Silicon Valley, like so many other industries, has been rocked by lawsuits and accusations of sexual harassment in recent months. Joining companies like Tinder, Uber, and Google, a lawsuit filed against Microsoft has brought to light the gender discrimination and sexual harassment complaints filed by over 200 female employees.
According to court filings, between 2010 and 2016, 238 women working in technical-based jobs for Microsoft in the U.S. filed internal complaints. The figure was exposed by a plaintiff in a suit that alleges Microsoft systematically denied pay raises and promotions for women. The plaintiff’s attorneys are attempting to proceed as a class action lawsuit, which could potentially cover as many as 8,000 women. In the documents, which come from Microsoft’s human resources department, only one of the 118 gender discrimination complaints was described as “founded” by the company. Plaintiff’s attorneys countered that the sheer number of complaints was “shocking” and characterized the response by the company as “lackluster.” Via CNBC:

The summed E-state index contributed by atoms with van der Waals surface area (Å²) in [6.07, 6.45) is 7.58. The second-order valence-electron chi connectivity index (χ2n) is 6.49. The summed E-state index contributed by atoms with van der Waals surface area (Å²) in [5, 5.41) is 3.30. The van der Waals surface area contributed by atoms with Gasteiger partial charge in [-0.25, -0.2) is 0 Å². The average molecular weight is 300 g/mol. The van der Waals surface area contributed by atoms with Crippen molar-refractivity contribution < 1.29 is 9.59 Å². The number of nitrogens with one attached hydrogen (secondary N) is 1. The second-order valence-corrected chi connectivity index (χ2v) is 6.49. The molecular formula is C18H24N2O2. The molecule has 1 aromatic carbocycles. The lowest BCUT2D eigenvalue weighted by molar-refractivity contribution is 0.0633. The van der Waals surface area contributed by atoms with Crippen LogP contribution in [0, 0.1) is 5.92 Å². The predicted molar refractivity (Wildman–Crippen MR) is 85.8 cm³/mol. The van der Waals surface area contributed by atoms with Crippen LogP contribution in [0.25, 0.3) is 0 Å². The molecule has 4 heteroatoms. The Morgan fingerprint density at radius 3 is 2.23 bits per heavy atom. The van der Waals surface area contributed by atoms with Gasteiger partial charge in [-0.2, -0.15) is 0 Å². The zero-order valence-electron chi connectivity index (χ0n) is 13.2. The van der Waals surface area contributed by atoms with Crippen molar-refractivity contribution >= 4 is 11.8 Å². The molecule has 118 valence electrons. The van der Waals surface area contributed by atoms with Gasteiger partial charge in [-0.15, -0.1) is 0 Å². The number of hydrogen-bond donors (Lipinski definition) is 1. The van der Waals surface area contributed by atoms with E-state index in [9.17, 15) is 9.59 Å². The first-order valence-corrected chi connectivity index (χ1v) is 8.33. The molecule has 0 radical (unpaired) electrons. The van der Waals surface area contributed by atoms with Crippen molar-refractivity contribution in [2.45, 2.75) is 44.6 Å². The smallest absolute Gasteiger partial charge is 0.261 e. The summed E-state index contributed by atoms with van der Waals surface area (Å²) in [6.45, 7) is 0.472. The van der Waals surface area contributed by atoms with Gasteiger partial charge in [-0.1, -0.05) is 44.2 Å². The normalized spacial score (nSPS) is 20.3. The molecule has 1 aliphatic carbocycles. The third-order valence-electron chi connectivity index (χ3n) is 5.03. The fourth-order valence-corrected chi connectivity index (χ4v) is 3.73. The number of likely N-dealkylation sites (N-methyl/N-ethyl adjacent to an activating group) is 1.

Microsoft said in court filings that the plaintiffs did not identify practices that impact enough employees to warrant a class action, and that it spends more than $55 million per year to promote diversity and inclusion. The company had about 74,000 U.S. employees at the end of last year.
Microsoft said the plaintiffs cannot cite one example of a pay or promotion problem in which Microsoft’s investigations team should have found a violation of company policy, but did not.
In the past, Microsoft argued that the number of complaints filed by women should be kept undisclosed because publicizing the number could discourage women at the company from filing complaints in the future. The court disagreed. U.S. District Judge James Robart is expected to rule on the plaintiff’s class action status soon.